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That is the part I am not clear about.  These traces are all individual
circuits.  If you have the luxury of a lot of open board space to route
straight lines here and there, then sure, you can make each one very
similar.  On a small, tight board it will be very difficult to make them
that similar.  If the signal is critical enough to require a simulation,
then I expect I would need to simulate each of them.  

I am surprized that the Spartan 3 chips are so sensitive to over and
undershoot that this has become a major issue.  I have seen lots of high
speed boards and none had FPGAs or any other chips that needed this
degree of analysis to prevent damage.  

--

Rick "rickman" Collins

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Re: Xilinx S3 I/O robustness: is that your final answer?
Last post:

See below,

Austin

rickman wrote:

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Yes, you can sell garbage.  I don't think that we are talking about that
here:  even game toys have to have just about every government and safety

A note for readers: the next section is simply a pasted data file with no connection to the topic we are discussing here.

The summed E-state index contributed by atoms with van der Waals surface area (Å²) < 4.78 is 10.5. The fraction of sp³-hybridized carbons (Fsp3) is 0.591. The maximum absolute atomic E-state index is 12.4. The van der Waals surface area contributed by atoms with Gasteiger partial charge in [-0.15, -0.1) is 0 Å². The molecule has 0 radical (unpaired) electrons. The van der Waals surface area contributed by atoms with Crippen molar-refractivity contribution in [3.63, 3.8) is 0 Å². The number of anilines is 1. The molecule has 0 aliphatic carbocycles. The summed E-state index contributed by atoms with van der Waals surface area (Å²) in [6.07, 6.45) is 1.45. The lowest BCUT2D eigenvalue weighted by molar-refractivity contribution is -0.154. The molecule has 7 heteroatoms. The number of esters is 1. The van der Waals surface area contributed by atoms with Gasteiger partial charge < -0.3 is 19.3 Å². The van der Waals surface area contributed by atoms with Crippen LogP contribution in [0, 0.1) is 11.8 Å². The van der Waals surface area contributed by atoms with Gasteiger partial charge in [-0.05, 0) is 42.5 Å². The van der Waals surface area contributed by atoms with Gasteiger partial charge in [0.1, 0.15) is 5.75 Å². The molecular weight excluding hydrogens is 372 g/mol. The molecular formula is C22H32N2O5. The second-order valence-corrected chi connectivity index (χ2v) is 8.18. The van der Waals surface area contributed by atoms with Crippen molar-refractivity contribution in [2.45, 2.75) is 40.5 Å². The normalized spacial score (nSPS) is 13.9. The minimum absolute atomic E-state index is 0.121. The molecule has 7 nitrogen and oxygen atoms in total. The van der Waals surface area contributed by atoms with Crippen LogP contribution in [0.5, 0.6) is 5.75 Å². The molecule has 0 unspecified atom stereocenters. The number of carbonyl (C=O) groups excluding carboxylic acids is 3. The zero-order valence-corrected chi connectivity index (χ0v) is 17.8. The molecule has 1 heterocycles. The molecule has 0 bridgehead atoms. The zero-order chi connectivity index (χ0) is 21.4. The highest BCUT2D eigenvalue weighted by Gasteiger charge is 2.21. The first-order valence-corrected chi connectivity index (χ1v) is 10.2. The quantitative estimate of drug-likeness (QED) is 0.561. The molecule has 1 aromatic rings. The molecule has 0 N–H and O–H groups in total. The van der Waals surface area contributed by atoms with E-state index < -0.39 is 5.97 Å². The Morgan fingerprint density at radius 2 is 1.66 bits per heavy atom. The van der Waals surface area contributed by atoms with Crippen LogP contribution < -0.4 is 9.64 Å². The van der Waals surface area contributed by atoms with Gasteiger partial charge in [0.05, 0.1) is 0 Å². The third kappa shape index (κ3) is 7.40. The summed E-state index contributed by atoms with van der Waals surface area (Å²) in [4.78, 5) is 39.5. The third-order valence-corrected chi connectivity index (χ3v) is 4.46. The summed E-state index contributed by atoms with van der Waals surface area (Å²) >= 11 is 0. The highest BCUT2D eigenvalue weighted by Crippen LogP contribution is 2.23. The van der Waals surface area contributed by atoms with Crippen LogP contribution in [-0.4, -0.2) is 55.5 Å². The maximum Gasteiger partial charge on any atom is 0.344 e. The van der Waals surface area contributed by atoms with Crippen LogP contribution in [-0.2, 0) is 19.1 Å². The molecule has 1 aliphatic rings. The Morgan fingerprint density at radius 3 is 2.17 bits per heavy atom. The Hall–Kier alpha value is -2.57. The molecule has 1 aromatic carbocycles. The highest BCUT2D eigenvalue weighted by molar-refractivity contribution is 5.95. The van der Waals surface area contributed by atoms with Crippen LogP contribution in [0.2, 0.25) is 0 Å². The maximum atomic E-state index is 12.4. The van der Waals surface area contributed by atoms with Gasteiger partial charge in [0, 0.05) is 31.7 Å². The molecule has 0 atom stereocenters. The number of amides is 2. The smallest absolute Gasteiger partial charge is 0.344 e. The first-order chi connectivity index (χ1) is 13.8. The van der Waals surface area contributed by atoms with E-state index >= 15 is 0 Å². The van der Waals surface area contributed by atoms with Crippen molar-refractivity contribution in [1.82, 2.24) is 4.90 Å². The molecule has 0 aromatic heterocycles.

lab certification known....

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They are triggered at the receive end.  Remember the low drive impedance,
high terminate impedance t-line case tries to as much as double the voltage
at the receive end.  Remember Howard running across the room with his
pointer and banging into the wall (if you have been to one of his great
performances)?  Instructive.

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Yes.


Get off the horse.  It is tired already.  See my other post.  If you are
going to have really bad SI, at 3.6V Vcco, AND 85C Tj, then you may have to
consider the abs max specs.....so do a good SI job, and you will never get
there.

In previous families, there were Abs Max specs, and you could go past them,
too, with poor SI.  This is only different because the numbers are tighter,
and the Vccint is now 1.2 volts, and bad SI will make the design fail to
function a long time before any IO will fail.  Why not encourage designers
to be successful (hey, what a concept!  if the design works, then we sell
more chips!).


Re: Xilinx S3 I/O robustness: is that your final answer?
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Thank you for that comment Austin.  You are the first person to ever
call my work garbage.  


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That is the part that is not practical and I don't believe that it is
required for most signals.  Of course, the sensitivity of the Spartan 3
chips seem to place new boundries on ringing and SI.  According to what
you are saying, signal ringing can do damage to these chips while most
chips in the past have not been that sensitive to it.  


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As I said in my other posts, I have been reading absolute max specs for